How systems theory can be used to propel the field of public health to the next level.
Improving people’s health entails understanding and changing societal functions and structures, while at the same time countervailing forces that undermine these changes. This, in turn, reflects the adaptive intricacy inherent in public health systems (Von Bertalanffy, 2004). Due to the changing times, improving public health will need a greater understanding of the intricate adaptive systems that are involved in both instigating and cracking public health concerns. For instance, containing and preventing the pandemic influenza will require partnership across a wide array of fields and disciplines, including global reconnaissance to prevent further outbreaks. There is also need for prompt laboratory examination of new viral strains in order to develop effective medications and the formation of extensive informatics and communications infrastructures so that people react and can prepare effectively (Lester, 2008).
Behavior Change Theory that will propel the field of public health to the next level
Today, behavior change has become a crucial impartial of public health interventions as the influence of prevention within the health services has increased. Currently, increased influence of prevention has overlapped with amplified bi-lateral and multi-lateral support in the human development area, and the augmented need for the entire community to show cost-efficiency for the allocated funds (Radosevich, 2009). A recent study has showed that, many health illnesses are caused by risk behaviors. This includes things such as problem drinking, overeating, substance use, reckless driving, smoking, or having unprotected sex. The main question in public health, how t modify and predict the maintenance and adoption of health behaviors. The best thing is that human beings have the principle to control over their conduct. Compromising health behaviors can, therefore, be eradicated by health-enhancing behaviors and self-regulatory efforts (Ajzen, 2005).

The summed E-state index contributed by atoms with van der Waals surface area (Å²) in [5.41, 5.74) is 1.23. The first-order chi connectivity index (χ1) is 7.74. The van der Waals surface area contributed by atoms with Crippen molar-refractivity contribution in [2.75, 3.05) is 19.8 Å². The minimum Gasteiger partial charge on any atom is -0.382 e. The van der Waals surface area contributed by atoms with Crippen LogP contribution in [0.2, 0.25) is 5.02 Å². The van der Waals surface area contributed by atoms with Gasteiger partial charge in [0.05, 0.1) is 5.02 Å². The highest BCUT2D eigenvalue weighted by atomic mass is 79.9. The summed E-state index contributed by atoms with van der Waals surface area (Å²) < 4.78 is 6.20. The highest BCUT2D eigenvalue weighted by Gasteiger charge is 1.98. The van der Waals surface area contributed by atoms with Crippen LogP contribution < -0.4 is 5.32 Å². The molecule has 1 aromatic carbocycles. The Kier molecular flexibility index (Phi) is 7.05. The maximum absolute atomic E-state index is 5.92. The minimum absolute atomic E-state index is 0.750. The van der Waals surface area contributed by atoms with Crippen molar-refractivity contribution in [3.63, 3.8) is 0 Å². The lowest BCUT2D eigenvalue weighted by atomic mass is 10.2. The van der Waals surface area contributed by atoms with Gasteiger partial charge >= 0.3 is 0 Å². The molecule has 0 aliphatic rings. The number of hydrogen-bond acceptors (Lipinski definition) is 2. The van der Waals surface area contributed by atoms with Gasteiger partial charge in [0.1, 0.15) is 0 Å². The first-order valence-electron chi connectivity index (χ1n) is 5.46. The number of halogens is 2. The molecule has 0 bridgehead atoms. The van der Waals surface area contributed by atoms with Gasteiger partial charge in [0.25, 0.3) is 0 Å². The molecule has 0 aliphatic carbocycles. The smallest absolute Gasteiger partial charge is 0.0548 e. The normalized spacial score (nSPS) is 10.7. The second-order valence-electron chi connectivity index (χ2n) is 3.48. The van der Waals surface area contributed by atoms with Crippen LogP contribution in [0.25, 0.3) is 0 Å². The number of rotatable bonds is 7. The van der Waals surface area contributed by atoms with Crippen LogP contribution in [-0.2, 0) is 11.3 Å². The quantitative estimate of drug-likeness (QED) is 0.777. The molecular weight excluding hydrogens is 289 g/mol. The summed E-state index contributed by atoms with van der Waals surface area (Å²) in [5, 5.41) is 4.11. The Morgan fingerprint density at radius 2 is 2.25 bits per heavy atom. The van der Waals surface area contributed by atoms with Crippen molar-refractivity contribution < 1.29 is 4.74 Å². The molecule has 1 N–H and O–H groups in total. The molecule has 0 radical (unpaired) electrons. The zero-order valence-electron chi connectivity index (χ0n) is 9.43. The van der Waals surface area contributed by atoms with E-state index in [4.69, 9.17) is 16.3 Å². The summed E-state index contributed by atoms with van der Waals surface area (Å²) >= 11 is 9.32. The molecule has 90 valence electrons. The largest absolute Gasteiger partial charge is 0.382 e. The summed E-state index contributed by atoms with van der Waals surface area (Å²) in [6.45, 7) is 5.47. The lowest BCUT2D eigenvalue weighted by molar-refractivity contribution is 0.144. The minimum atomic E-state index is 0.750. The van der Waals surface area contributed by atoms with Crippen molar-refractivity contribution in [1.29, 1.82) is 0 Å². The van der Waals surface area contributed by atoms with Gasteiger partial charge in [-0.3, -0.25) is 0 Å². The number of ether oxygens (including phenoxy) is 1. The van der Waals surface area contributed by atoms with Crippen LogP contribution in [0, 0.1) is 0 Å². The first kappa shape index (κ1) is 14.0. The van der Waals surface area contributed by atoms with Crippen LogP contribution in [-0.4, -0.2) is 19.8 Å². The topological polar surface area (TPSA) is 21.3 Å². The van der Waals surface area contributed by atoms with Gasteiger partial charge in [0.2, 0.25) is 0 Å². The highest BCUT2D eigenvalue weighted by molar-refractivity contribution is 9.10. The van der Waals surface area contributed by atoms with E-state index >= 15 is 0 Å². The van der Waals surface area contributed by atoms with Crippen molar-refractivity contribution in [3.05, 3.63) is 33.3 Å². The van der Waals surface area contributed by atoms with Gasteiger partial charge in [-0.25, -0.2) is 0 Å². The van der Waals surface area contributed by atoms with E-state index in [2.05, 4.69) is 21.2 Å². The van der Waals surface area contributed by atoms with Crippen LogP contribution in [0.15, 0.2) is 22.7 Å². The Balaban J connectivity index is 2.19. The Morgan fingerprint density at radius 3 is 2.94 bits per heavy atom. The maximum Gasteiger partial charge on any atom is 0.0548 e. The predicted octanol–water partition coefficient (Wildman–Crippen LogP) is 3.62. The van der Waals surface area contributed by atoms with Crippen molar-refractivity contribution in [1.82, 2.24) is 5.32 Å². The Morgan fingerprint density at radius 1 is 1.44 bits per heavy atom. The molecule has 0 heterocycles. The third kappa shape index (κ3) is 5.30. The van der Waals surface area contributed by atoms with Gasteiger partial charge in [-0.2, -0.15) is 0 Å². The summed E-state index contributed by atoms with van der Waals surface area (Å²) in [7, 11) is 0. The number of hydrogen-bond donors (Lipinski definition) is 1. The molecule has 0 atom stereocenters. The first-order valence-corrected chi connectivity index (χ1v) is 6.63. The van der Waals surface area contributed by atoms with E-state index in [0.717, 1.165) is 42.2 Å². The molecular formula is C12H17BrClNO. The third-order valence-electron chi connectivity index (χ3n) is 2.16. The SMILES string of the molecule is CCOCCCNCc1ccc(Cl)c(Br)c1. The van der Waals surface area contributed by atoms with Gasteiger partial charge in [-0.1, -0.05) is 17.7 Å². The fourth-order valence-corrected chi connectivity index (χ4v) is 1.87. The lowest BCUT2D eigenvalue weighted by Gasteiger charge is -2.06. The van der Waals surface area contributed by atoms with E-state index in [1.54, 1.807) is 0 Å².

Von Bertalanffy, Ludwig. (2004). Perspectives on General System Theory Edited by Edgar Taschdjian. George Braziller, New York
Lester R. Bittel and Muriel Albers Bittel. (2008). Encyclopedia of Professional Management, McGraw-Hill.
Radosevich, M. (2009). Social Learning and Deviant Behavior: A Specific Test of a General Theory. American Sociological Review, 44(4), 636–655. Retrieved Aug 28, 2012.
Ajzen, I. (2005). From intentions to actions: A theory of planned behavior. In J. Kuhl & J. Beckman (Eds.), Action-control: From cognition to behavior (pp. 11–39). Heidelberg, Germany: Springer. Retrieved Aug 28, 2012, from Umass.edu Icek Ajzen Selected Publications.